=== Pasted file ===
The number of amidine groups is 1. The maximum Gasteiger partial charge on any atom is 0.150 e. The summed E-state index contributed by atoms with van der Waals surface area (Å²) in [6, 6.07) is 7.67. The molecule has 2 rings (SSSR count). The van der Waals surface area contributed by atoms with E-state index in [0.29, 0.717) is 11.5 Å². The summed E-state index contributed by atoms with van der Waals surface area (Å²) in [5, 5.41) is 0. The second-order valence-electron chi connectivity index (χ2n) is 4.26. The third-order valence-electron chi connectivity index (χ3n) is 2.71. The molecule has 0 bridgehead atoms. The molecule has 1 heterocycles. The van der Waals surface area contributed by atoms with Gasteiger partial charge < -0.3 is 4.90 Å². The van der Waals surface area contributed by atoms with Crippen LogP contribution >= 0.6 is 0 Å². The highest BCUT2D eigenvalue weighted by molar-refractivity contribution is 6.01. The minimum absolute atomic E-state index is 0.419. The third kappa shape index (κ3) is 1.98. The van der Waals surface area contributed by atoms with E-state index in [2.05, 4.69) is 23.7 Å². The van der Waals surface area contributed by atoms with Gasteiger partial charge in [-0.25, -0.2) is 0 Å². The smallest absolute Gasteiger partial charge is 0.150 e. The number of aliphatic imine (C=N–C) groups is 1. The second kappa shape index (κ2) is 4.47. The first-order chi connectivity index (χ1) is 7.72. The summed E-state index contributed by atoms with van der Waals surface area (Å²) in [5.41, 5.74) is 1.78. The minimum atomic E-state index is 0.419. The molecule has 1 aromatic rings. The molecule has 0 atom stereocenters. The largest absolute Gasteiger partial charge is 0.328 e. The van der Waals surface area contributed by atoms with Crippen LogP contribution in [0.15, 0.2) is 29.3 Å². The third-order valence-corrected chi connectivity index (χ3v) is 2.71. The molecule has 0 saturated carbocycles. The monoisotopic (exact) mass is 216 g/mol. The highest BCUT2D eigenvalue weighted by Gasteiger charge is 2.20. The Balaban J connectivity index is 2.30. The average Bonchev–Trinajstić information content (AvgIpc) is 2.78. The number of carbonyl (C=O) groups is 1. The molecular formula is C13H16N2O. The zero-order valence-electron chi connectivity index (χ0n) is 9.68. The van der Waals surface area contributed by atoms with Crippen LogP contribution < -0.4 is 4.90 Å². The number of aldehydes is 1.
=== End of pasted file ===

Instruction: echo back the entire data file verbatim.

The number of amidine groups is 1. The maximum Gasteiger partial charge on any atom is 0.150 e. The summed E-state index contributed by atoms with van der Waals surface area (Å²) in [6, 6.07) is 7.67. The molecule has 2 rings (SSSR count). The van der Waals surface area contributed by atoms with E-state index in [0.29, 0.717) is 11.5 Å². The summed E-state index contributed by atoms with van der Waals surface area (Å²) in [5, 5.41) is 0. The second-order valence-electron chi connectivity index (χ2n) is 4.26. The third-order valence-electron chi connectivity index (χ3n) is 2.71. The molecule has 0 bridgehead atoms. The molecule has 1 heterocycles. The van der Waals surface area contributed by atoms with Gasteiger partial charge < -0.3 is 4.90 Å². The van der Waals surface area contributed by atoms with Crippen LogP contribution >= 0.6 is 0 Å². The highest BCUT2D eigenvalue weighted by molar-refractivity contribution is 6.01. The minimum absolute atomic E-state index is 0.419. The third kappa shape index (κ3) is 1.98. The van der Waals surface area contributed by atoms with E-state index in [2.05, 4.69) is 23.7 Å². The van der Waals surface area contributed by atoms with Gasteiger partial charge in [-0.25, -0.2) is 0 Å². The smallest absolute Gasteiger partial charge is 0.150 e. The number of aliphatic imine (C=N–C) groups is 1. The second kappa shape index (κ2) is 4.47. The first-order chi connectivity index (χ1) is 7.72. The summed E-state index contributed by atoms with van der Waals surface area (Å²) in [5.41, 5.74) is 1.78. The minimum atomic E-state index is 0.419. The molecule has 1 aromatic rings. The molecule has 0 atom stereocenters. The largest absolute Gasteiger partial charge is 0.328 e. The van der Waals surface area contributed by atoms with Crippen LogP contribution in [0.15, 0.2) is 29.3 Å². The third-order valence-corrected chi connectivity index (χ3v) is 2.71. The molecule has 0 saturated carbocycles. The monoisotopic (exact) mass is 216 g/mol. The highest BCUT2D eigenvalue weighted by Gasteiger charge is 2.20. The Balaban J connectivity index is 2.30. The average Bonchev–Trinajstić information content (AvgIpc) is 2.78. The number of carbonyl (C=O) groups is 1. The molecular formula is C13H16N2O. The zero-order valence-electron chi connectivity index (χ0n) is 9.68. The van der Waals surface area contributed by atoms with Crippen LogP contribution < -0.4 is 4.90 Å². The number of aldehydes is 1.